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From InsideLine.com:

Gas and Alcohol Really Do Mix: Is E85 the Answer to Easing the Oil Crisis? The President Thinks So.

On the last day of January, President Bush delivered his "addicted to oil" speech. Coming from an oilman president, this is akin to Milton S. Hershey warning us that we're addicted to chocolate, but this administration does not seem much interested in irony.

Anyway, President Bush said it is time for the United States to "move beyond a petroleum-based economy and make our dependence on Middle Eastern oil a thing of the past." He asked Congress to fund a 22-percent increase in federal energy research to focus on several strategies, including ethanol, which is typically made from corn but can also be made from agricultural waste and other sources. "Our goal is to make this new kind of ethanol practical and competitive within six years," he said.

In other words: Let's pay Farmer Brown rather than Sheik Bin Lootin.

Since then, alcohol is the overnight success story that was decades in the making. There's a lot to like about alcohol. True, it's more corrosive than gasoline — I mean, have you seen Teddy Kennedy? — but manufacturers seem able to build fuel delivery systems and engines that can run happily for a long time on heavy doses of alcohol. It's the fuel of choice in Brazil, which makes Brazil our template for two things: running cars on ethanol and swimsuit design.

The fuel Bush was talking about is E85, so called because it's 85-percent alcohol, 15-percent gasoline. (Or, for Senator Kennedy, "170 proof.")

Why do we need the 15-percent gasoline? Because the alcohol is less volatile, and the gasoline helps the engine start and idle, especially in cold weather. Diesel engines can run on E95, which has just 5-percent gasoline.

Corn or, as we call it, "maize"
The alcohol in ethanol is produced from grain in a process that is similar — fermentation and all — to distilling alcohol for drinking. But there's a new ethanol plant in Louisiana that, when completed, should be able to make ethanol from rice hulls and bagasse, which is what's left over from harvesting sugar cane, as well as from rice straw, which is residue after rice harvesting. Disposing of rice straw costs California farmers as much as $18 million a year. Among the 30-odd ethanol plants under construction are some that could make alcohol from municipal solid waste, which is more plentiful even than rice straw.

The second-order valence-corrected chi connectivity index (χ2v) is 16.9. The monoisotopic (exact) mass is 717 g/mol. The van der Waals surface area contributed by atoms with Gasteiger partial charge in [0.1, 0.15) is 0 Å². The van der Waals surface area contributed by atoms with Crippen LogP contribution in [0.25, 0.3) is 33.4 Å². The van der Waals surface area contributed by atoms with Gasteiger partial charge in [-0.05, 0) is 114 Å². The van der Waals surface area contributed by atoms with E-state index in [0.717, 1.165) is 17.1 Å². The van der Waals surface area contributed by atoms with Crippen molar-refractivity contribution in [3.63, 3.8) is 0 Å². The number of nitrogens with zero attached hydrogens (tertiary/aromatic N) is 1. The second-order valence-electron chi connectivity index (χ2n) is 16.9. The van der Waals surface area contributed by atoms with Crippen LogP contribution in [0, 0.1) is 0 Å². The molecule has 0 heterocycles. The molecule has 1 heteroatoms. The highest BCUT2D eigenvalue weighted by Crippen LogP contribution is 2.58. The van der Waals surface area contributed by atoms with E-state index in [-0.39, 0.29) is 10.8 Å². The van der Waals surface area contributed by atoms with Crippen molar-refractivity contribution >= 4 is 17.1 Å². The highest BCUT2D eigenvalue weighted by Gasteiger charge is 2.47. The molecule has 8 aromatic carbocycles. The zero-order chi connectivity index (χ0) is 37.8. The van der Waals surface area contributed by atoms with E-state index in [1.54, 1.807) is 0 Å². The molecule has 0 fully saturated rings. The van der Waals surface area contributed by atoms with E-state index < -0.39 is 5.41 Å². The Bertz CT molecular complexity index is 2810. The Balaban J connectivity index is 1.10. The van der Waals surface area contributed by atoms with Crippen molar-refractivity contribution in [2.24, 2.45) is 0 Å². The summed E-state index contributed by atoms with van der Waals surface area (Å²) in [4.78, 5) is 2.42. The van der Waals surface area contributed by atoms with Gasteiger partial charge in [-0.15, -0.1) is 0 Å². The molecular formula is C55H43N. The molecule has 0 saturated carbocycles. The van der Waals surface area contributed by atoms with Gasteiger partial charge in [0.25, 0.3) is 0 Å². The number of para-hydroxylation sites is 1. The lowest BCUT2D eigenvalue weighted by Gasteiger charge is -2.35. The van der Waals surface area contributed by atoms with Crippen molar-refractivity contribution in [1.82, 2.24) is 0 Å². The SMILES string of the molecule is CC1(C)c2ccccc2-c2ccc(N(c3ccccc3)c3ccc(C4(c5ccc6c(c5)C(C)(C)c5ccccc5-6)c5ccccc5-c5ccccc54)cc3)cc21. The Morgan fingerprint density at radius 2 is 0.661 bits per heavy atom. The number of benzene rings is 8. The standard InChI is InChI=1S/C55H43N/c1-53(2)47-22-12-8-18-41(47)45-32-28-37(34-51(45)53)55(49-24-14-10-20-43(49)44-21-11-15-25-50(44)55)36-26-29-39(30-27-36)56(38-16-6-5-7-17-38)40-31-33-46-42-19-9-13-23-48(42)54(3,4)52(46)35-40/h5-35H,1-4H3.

Corn, though, is the current crop of choice. How much corn to make how much alcohol? According to the National Ethanol Vehicle Coalition, "One bushel of corn produces about 2.7 gallons of ethanol, 11.4 pounds of gluten feed (which is 20-percent protein), 3 pounds of gluten meal (60-percent protein) and 1.6 pounds of corn oil."

At most pumps, E85 costs about the same as regular gasoline, but the price should drop when government subsidies kick in and production rises. Illinois, for instance, charges sales tax on gasoline but not on E85.

E85 is similar enough to gasoline — but burns cleaner — so the changes required to make an engine compatible with either E85 or pure gasoline are simple and inexpensive. These flexible-fuel vehicles, or FFVs, can run on gas, E85 or any combination of the two.

Do you already own an FFV?
None of this is new, as there are about 5 million FFVs already on the road, everything from trucks and SUVs to family sedans from Chevrolet, Chrysler, Dodge, Ford and GMC. There are a handful of other FFVs on the road from Isuzu, Mazda, Mercedes-Benz, Mercury and Nissan. How do you find out if you have one? Log onto e85fuel.com, which is hosted by the National Ethanol Vehicle Coalition, and click on the "Is your vehicle compatible?" link. If you are in doubt, there's even a guide that uses your vehicle's identification number to tell you if it is an FFV.